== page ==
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The Great Convergence


Must read 🏆

This great convergence of comedy, absurdity, and philosophy leaves one shaking their head, hovering between incredulity and laughter.

This book takes us through the lives of three failures and their adventures around the "Grand Convergence", an event of universal (multiversal?) importance. On its way, the story weaves through time, space, and multiple dimensions. The multiverse heaves, retches and belches as portals get created, people travel through universes and events take place willy-nilly, sometimes with both rhyme and logic, but often missing the latter.

I confess it took me several takes to get through the book. Absurdist literature is not my forte, and this writing is full of both absurdism, a good bit of post-modernism, and a great deal of satirical commentary. However, when I started to get my head around it, the pieces fell together into a complete picture and I began to properly enjoy myself. The writing itself is delightful. The author does not seem to take himself too seriously and the writing flows in a delightfully ticklish manner. At times apposite and at times contrary, the choice of words is both amusing and surprising. To endeavour to deliberately misplace a note as soon as it is given, for example, is a textbook case of the kind of contrajunction the author wishes to flaunt.

The characters, similarly, are absolutely delightful. Comparing them to the likes of Ford Prefect or Arthur Dent might be taking it too far, but only because those characters had some semblance of logic in them. Our three main protagonists may have logic in them too, but it was not the kind I am familiar with. The sheer absurdity of what the universe spits out coupled with the strange logic each character seemed to follow gave this book a surrealism I was delightfully unprepared for. Larry, Timothy and Geoffrey go through the motions of humankind in a way alien to most of us, save those who revel in the absurd. Their antics provide the meat of the hilarity in the novel.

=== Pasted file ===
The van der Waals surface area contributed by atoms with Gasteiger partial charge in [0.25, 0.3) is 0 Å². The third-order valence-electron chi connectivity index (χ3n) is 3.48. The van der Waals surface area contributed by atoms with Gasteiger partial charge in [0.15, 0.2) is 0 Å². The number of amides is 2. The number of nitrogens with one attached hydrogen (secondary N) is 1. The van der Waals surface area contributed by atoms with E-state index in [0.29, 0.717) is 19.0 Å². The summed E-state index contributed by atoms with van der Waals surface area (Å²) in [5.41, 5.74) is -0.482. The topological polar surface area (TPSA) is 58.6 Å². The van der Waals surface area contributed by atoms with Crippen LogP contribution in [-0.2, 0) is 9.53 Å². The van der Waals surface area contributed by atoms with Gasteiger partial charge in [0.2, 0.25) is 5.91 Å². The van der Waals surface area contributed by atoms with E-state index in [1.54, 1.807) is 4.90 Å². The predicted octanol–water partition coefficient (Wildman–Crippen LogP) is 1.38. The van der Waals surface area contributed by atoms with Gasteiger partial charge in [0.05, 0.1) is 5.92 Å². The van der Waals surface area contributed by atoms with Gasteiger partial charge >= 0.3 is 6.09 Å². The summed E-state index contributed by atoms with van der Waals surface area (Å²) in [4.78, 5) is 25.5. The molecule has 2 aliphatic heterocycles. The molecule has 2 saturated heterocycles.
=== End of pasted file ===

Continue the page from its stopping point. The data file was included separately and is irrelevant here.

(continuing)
However, this book isn't all absurdism and hilarity with no point: the book promises philosophy, and it delivers. Safe behind his fort of absurdism, the author delivers punchline after punchline about our world, lives, purpose, academia, art, and a host of other subjects. Good comedy is a reflection of the world it is borne out of, and this is great comedy. The dry, artless lines about academia and the witless yet meaningful sentences about the meaning of art all seem to either suggest that the author has thought long and hard about the meaning of life, or that logic itself is illogical. I don't know which one I'm going for.

This is a rare novel: one which I think I can recommend to everyone. Absurdism is an acquired taste, but this book is a lovely gateway to this delightful drug. The comedy is good, the philosophy makes you laugh and think, and the logic tries to convince you it works with a big mischievous grin on its face which tells you it's up to no good. A definite must read.

Reviewed by

Hello! I'm a PhD student working on health systems, but in my spare time, I am a voracious reader of history, philosophy, science, and most importantly, science-fiction and fantasy. I've maintained a Goodreads account since around 2015 or so and I try to review every book I get my hands on!

Missing Pieces

About the author

Thomas Kast is an award winning independent photojournalist and illustrator, and has published a number of photography art books. An incongruous rhetorician with Asperger’s syndrome, Thomas always knows best despite all evidence pointing to the contrary. view profile

Published on August 13, 2021

Published by

70000 words

Contains mild explicit content ⚠️

Genre: Science Fiction

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